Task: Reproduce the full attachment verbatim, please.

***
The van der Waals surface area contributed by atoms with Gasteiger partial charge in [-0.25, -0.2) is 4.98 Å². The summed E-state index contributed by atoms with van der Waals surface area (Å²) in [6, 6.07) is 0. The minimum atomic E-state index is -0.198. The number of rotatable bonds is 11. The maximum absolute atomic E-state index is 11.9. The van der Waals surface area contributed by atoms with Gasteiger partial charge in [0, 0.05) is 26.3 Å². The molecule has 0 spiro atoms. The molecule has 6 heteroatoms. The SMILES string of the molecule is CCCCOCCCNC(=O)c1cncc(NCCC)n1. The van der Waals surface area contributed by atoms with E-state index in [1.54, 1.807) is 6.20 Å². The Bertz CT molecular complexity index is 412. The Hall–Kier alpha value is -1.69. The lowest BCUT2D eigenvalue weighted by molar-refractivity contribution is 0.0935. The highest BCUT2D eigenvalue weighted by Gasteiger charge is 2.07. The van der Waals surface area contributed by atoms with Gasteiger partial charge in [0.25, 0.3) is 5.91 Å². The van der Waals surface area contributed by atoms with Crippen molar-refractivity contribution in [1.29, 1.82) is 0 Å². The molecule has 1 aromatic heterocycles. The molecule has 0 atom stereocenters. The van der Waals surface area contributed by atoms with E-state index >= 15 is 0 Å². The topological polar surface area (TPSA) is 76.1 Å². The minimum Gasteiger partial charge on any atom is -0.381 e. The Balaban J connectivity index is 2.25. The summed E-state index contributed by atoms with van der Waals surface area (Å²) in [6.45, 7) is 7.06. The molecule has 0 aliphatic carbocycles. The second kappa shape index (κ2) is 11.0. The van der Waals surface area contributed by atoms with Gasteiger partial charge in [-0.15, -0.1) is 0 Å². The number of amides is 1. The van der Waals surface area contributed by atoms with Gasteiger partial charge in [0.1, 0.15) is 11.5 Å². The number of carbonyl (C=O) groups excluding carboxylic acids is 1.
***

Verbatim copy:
The van der Waals surface area contributed by atoms with Gasteiger partial charge in [-0.25, -0.2) is 4.98 Å². The summed E-state index contributed by atoms with van der Waals surface area (Å²) in [6, 6.07) is 0. The minimum atomic E-state index is -0.198. The number of rotatable bonds is 11. The maximum absolute atomic E-state index is 11.9. The van der Waals surface area contributed by atoms with Gasteiger partial charge in [0, 0.05) is 26.3 Å². The molecule has 0 spiro atoms. The molecule has 6 heteroatoms. The SMILES string of the molecule is CCCCOCCCNC(=O)c1cncc(NCCC)n1. The van der Waals surface area contributed by atoms with E-state index in [1.54, 1.807) is 6.20 Å². The Bertz CT molecular complexity index is 412. The Hall–Kier alpha value is -1.69. The lowest BCUT2D eigenvalue weighted by molar-refractivity contribution is 0.0935. The highest BCUT2D eigenvalue weighted by Gasteiger charge is 2.07. The van der Waals surface area contributed by atoms with Gasteiger partial charge in [0.25, 0.3) is 5.91 Å². The van der Waals surface area contributed by atoms with Crippen molar-refractivity contribution in [1.29, 1.82) is 0 Å². The molecule has 1 aromatic heterocycles. The molecule has 0 atom stereocenters. The van der Waals surface area contributed by atoms with E-state index >= 15 is 0 Å². The topological polar surface area (TPSA) is 76.1 Å². The minimum Gasteiger partial charge on any atom is -0.381 e. The Balaban J connectivity index is 2.25. The summed E-state index contributed by atoms with van der Waals surface area (Å²) in [6.45, 7) is 7.06. The molecule has 0 aliphatic carbocycles. The second kappa shape index (κ2) is 11.0. The van der Waals surface area contributed by atoms with Gasteiger partial charge in [-0.15, -0.1) is 0 Å². The number of amides is 1. The van der Waals surface area contributed by atoms with Gasteiger partial charge in [0.1, 0.15) is 11.5 Å². The number of carbonyl (C=O) groups excluding carboxylic acids is 1.